It’s much the same with other terrorists in the 20th century who created, or attempted to create, undemocratic regimes in Western societies. Most of the early leaders of the Bolsheviks and Nazis were violent and relatively young. It was much the same with the Provisional Irish Republican Army, the Baader-Meinhof gang in West Germany, the Red Brigades in Italy and extreme right-wing and left-wing movements in the US.

And it’s much the same with the various Islamist movements that have targeted the West for more than two decades, starting well before the US-led military action in Afghanistan and the invasion of Iraq by the coalition of the willing (US, Britain, Australia and Poland) in 2003.

The libertarian view of Sharrouf’s murderous behaviour is that he is a dickhead. The left-wing interpretation is that he is mad. This was the position stated by Sharrouf’s former lawyer Adam Houda on Marian Wilkinson’s ABC Four Corners programGangster Jihad: The Story of Khaled Sharrouf last Monday.

Houda’s Twitter feed demonstrates that he is a hostile critic of Britain, the US and Israel as well as of the Abbott government.

Houda, who acted for Sharrouf when he was convicted of conspiracy to commit acts of terrorism in the Operation Pendennis trials in 2006, had this to say to Wilkinson: “Khaled Sharrouf is not bad, he’s mad. There’s no less than five psychiatrists that I know who have diagnosed him with very significant mental health ­issues.”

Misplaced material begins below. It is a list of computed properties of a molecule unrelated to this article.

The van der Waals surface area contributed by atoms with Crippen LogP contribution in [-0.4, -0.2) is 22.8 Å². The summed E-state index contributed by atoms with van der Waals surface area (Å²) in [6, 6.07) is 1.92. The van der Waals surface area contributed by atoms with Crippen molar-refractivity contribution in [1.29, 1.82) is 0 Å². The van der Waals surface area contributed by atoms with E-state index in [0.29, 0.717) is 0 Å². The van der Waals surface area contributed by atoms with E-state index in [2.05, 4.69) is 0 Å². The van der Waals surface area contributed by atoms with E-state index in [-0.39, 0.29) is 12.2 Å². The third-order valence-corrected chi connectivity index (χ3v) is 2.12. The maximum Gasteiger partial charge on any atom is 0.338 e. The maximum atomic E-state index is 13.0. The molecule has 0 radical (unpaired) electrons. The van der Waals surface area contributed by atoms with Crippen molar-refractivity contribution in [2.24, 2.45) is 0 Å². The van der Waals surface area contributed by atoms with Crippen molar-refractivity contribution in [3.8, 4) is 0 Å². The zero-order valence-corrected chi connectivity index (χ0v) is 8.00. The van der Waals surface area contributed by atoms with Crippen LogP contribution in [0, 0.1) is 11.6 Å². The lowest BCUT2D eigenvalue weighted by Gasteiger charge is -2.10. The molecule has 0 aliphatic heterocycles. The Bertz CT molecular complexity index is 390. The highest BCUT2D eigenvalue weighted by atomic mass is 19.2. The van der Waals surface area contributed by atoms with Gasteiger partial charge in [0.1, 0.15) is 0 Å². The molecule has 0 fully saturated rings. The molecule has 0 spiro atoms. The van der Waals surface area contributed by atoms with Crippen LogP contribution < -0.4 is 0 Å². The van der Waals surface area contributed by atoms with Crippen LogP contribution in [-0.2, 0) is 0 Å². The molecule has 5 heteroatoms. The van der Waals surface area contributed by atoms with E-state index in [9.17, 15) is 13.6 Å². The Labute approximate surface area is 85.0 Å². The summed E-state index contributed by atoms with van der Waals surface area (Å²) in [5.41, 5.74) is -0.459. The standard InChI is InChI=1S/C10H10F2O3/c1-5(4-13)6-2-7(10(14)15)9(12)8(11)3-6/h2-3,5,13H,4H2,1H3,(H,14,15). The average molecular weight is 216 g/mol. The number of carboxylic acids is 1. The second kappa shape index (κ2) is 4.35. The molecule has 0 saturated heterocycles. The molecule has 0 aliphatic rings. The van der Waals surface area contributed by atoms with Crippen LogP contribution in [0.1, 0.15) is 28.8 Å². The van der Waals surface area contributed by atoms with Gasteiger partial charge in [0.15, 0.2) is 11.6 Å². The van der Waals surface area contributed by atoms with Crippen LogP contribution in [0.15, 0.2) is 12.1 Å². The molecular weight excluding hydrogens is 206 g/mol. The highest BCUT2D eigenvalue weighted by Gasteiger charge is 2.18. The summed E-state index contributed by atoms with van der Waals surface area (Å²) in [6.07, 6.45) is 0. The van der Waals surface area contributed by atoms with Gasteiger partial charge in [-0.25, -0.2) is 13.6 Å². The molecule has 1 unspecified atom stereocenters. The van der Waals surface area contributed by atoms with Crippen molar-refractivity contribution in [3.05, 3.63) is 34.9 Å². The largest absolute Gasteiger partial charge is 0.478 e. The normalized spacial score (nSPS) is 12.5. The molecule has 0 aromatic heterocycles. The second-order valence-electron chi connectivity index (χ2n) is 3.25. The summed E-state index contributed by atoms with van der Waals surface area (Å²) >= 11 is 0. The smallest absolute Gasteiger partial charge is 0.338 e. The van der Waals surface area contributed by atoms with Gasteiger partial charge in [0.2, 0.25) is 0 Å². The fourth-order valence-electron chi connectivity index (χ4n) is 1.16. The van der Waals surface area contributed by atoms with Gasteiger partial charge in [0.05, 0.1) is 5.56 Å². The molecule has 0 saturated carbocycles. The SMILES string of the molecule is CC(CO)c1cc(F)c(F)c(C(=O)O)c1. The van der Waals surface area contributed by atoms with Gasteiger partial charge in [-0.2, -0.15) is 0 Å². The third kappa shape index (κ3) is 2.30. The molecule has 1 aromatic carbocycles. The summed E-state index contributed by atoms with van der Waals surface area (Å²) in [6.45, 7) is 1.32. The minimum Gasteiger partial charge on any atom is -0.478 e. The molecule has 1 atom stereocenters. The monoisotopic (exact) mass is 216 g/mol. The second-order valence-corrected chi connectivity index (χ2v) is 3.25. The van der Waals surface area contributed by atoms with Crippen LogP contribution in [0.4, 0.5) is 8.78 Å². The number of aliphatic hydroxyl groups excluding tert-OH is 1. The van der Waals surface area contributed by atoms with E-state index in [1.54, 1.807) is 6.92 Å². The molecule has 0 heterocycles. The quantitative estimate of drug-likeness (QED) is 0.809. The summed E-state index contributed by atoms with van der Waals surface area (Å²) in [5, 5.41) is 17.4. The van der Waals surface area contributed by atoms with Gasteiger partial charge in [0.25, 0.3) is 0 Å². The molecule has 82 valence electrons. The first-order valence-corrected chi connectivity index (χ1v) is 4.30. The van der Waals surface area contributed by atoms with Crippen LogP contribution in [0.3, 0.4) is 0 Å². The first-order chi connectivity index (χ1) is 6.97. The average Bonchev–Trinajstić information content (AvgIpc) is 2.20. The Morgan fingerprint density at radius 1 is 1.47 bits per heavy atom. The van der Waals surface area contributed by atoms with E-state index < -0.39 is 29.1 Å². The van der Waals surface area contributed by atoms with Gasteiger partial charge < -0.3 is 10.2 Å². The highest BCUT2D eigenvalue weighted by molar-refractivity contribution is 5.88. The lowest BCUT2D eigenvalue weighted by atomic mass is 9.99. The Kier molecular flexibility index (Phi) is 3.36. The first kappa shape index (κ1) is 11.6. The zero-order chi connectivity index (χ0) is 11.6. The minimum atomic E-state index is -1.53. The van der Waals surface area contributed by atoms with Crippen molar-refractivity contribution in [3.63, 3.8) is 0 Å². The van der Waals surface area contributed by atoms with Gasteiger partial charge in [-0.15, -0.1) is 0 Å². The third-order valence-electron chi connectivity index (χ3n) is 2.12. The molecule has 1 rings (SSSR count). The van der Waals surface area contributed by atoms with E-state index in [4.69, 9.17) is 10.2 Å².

Houda went on to claim that, because Sharrouf is mad, the anti-terrorism legislation recently introduced by the Abbott government is “based on the actions of madmen”.

But is Sharrouf mad? Peter Moroney, former head of the NSW Police’s counter-terrorism command, has his doubts. He told Wilkinson that Sharrouf “knew how to play the system”. Mor­oney added that Sharrouf “just had to say he’d been off his meds and he knew he would have the leniency of the court”.

Whatever the accuracy of ­Moroney’s theory, Sharrouf did get a sentencing discount, following his Operation Pendennis conviction, due to his mental health. For the record, Sharrouf reckons he fooled the psychiatrists and the court.

In any event, Houda’s assertion that Sharrouf is mad cannot stand alone. Sharrouf is but one of 70 Islamic State-aligned Australian Muslims who have headed off to Iraq and Syria to kill Shi’ites, Christians, Jews and other religious minorities.

One of them is Mohamed Elomar, who has also been photographed in the Middle East parading the severed head of a victim. Yet, quite properly, no one on the Four Corners program suggested that Elomar is mad.

The sensible view is that neither man is foolish. They appear to be young, violent revolutionaries doing what some young, ­violent revolutionaries do: that is, murder, or attempt to murder, those with whom they disagree. However, if the likes of Sharrouf and Elomar happen to be mad, society still needs to be protected from their actions.

There is a reluctance among members of the Western intelligentsia to accept that evil is a ­reality and the worst example of the human condition. It so happens that some individuals are evil because they choose to be so.

The leftist Houda appears to be in denial on the Sharrouf case. But the position of libertarians Leyonhjelm and Berg is driven by overwhelming naivety.